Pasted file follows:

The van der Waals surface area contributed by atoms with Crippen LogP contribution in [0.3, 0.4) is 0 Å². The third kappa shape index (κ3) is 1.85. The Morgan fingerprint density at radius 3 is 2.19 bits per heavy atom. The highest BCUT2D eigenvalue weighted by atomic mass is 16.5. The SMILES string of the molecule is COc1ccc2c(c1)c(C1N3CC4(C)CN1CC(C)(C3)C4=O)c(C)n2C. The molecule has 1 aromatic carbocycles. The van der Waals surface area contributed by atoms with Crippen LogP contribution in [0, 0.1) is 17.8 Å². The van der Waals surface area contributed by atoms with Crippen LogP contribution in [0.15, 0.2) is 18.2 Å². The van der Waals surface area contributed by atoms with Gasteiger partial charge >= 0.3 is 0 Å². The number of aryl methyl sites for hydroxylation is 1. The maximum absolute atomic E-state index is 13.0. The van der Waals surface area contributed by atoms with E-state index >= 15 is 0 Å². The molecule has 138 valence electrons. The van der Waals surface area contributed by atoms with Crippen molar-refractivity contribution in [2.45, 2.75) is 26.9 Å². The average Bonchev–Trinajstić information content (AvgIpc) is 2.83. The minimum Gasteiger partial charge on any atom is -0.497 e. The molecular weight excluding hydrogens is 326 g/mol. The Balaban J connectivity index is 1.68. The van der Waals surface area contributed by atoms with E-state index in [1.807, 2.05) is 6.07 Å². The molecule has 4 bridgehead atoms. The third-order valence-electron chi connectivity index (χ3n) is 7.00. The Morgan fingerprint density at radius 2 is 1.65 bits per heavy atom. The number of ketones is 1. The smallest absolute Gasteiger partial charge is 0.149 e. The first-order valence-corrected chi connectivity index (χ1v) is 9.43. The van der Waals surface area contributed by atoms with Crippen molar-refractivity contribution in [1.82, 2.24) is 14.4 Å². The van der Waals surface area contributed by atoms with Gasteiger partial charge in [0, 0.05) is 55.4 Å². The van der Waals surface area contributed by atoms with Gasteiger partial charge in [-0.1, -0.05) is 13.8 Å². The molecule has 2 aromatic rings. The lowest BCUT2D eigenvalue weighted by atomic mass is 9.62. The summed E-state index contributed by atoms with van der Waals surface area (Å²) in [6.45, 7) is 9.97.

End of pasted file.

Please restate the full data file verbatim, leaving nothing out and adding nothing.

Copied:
The van der Waals surface area contributed by atoms with Crippen LogP contribution in [0.3, 0.4) is 0 Å². The third kappa shape index (κ3) is 1.85. The Morgan fingerprint density at radius 3 is 2.19 bits per heavy atom. The highest BCUT2D eigenvalue weighted by atomic mass is 16.5. The SMILES string of the molecule is COc1ccc2c(c1)c(C1N3CC4(C)CN1CC(C)(C3)C4=O)c(C)n2C. The molecule has 1 aromatic carbocycles. The van der Waals surface area contributed by atoms with Crippen LogP contribution in [0, 0.1) is 17.8 Å². The van der Waals surface area contributed by atoms with Crippen LogP contribution in [0.15, 0.2) is 18.2 Å². The van der Waals surface area contributed by atoms with Gasteiger partial charge >= 0.3 is 0 Å². The number of aryl methyl sites for hydroxylation is 1. The maximum absolute atomic E-state index is 13.0. The van der Waals surface area contributed by atoms with E-state index >= 15 is 0 Å². The molecule has 138 valence electrons. The van der Waals surface area contributed by atoms with Crippen molar-refractivity contribution in [2.45, 2.75) is 26.9 Å². The average Bonchev–Trinajstić information content (AvgIpc) is 2.83. The minimum Gasteiger partial charge on any atom is -0.497 e. The molecular weight excluding hydrogens is 326 g/mol. The Balaban J connectivity index is 1.68. The van der Waals surface area contributed by atoms with E-state index in [1.807, 2.05) is 6.07 Å². The molecule has 4 bridgehead atoms. The third-order valence-electron chi connectivity index (χ3n) is 7.00. The Morgan fingerprint density at radius 2 is 1.65 bits per heavy atom. The number of ketones is 1. The smallest absolute Gasteiger partial charge is 0.149 e. The first-order valence-corrected chi connectivity index (χ1v) is 9.43. The van der Waals surface area contributed by atoms with Crippen molar-refractivity contribution in [1.82, 2.24) is 14.4 Å². The van der Waals surface area contributed by atoms with Gasteiger partial charge in [0, 0.05) is 55.4 Å². The van der Waals surface area contributed by atoms with Gasteiger partial charge in [-0.1, -0.05) is 13.8 Å². The molecule has 2 aromatic rings. The lowest BCUT2D eigenvalue weighted by atomic mass is 9.62. The summed E-state index contributed by atoms with van der Waals surface area (Å²) in [6.45, 7) is 9.97.